“Yes,” she said, “I built it. But we’re going to lose it soon because they’re rezoning the hillside.”

“That’s horrible.” It seemed truly horrible to me. “How long have you lived here?”

“Years,” she said. “Years and years, but they’re rezoning to run electrical towers all the way up to the top of the hill. They keep putting up signs and there’s nothing I can do.”

“There’s already too much electricity in town. Why do they need more?”

She shrugged and poured us both more wine. The room was darker than I’d thought. Now that I knew about the towers it seemed smaller and more tragic.

“I don’t think,” I started to say, but she looked up suddenly.

“Sshh,” she said. I couldn’t hear a thing.

“Wait here.” She got up from the table and walked out of the room, leaving me with the wine and the lamp and the placemats. I heard her go up a flight of stairs. At the top of the stairs I heard a whispered conversation. I couldn’t hear what she was saying but at least it didn’t sound like she was talking to a man. Her voice was gently reprimanding, then more insistent. I looked down at my glass. It was empty. Then she walked back into the kitchen and sat down again at the tiger.

“Yes,” she said, as if she’d never got up at all. “It’s a shame, but we’ll find somewhere to go. We always do.”

Then she looked over my shoulder and sighed. “I thought you were going back to bed.”

I turned around and saw a young boy, maybe eight or ten years old, standing in the doorway. He was wearing flannel pajamas with stars and rockets on them. His hair was standing up.

“Well all right,” she said. “But no monkey business. Come sit on my lap.”

The boy didn’t move. He was staring at me. There was something strange about his face. His mouth was open and I could see the tip of his tongue between his lips. His cheeks were flat and his forehead was very broad. He was breathing loudly.

After a minute he turned and ran back into the darkness of the other room. His feet hammered up the stairs, ran back and forth a couple of times, and then came back down like a machine gun. At the bottom of the stairs there was silence.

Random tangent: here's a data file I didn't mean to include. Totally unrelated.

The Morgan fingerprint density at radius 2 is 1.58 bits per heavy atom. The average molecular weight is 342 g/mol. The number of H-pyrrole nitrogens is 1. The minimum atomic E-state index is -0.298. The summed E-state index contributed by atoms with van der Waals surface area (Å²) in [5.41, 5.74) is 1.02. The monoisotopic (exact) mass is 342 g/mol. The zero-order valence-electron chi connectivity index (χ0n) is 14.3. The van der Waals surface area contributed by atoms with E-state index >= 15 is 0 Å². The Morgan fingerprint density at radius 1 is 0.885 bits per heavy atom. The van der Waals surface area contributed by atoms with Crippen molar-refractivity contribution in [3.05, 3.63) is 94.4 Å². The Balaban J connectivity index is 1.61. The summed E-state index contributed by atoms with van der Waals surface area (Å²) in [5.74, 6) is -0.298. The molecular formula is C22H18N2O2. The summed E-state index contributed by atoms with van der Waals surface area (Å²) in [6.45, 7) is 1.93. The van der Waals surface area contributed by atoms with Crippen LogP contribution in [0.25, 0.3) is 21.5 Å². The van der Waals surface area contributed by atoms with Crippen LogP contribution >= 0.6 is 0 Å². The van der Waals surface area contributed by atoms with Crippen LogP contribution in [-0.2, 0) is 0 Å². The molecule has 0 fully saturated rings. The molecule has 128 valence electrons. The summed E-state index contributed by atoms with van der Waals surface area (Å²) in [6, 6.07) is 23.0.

“Stop that,” she said. “I said no monkey business.”

A sound came from the other room, like wheezing or gasping. For a moment I thought he was choking and then I realized he was laughing.

“That’s his monkey noise,” she said. “Come in here where I can see you, monkey. Sit down and have a nice banana.”

That did the trick. He ran into the kitchen and jumped into her lap. She cradled him in her arms and he laughed again, but his eyes were on me and he wasn’t smiling.

“Will you do me a favor,” she said, looking down at him. “Will you go to the cupboard and get a banana for this monkey?”

“Of course.” I got up and went to the cupboard. In fact, I just sort of drifted there without moving my feet at all. Inside the cupboard there were six or seven bottles of wine and a bunch of bananas. I took a banana from the bunch and went back to the table.

“Here you go. One banana.”

She took it, while he lay in her arms and looked up at me with flat eyes and an open mouth. His gums were red and his teeth looked white and sharp.

She slit the banana skin at the base with her thumbnail, laid it on the table, and pushed the fruit out with the palm of her hand. It was the neatest job of peeling a banana I had ever seen.

“Please help yourself to more wine,” she said, without looking up. I sat down and poured the rest of the wine into my glass. Then I drank and watched her feed the boy the banana. She put the tip of it into his mouth and he sucked on it like it was a bottle, with his cheeks moving in and out. The whole time he kept his eyes on me. The end of the banana collapsed into his mouth and he swallowed it and kept sucking.

“Somebody has monkey table manners,” she said fondly. The boy’s eyes moved to her for just an instant and then back to me again. “This is Daniel. Daniel, say hello to our guest.”

Daniel said nothing so I said, “Hello Daniel.” I felt stilted and hot, and I couldn’t remember what had possessed me to go up to her in the bar.

“There’s another bottle in the cupboard,” she said, and again I got up without moving my feet and brought back the bottle. I didn’t want any more to drink, personally.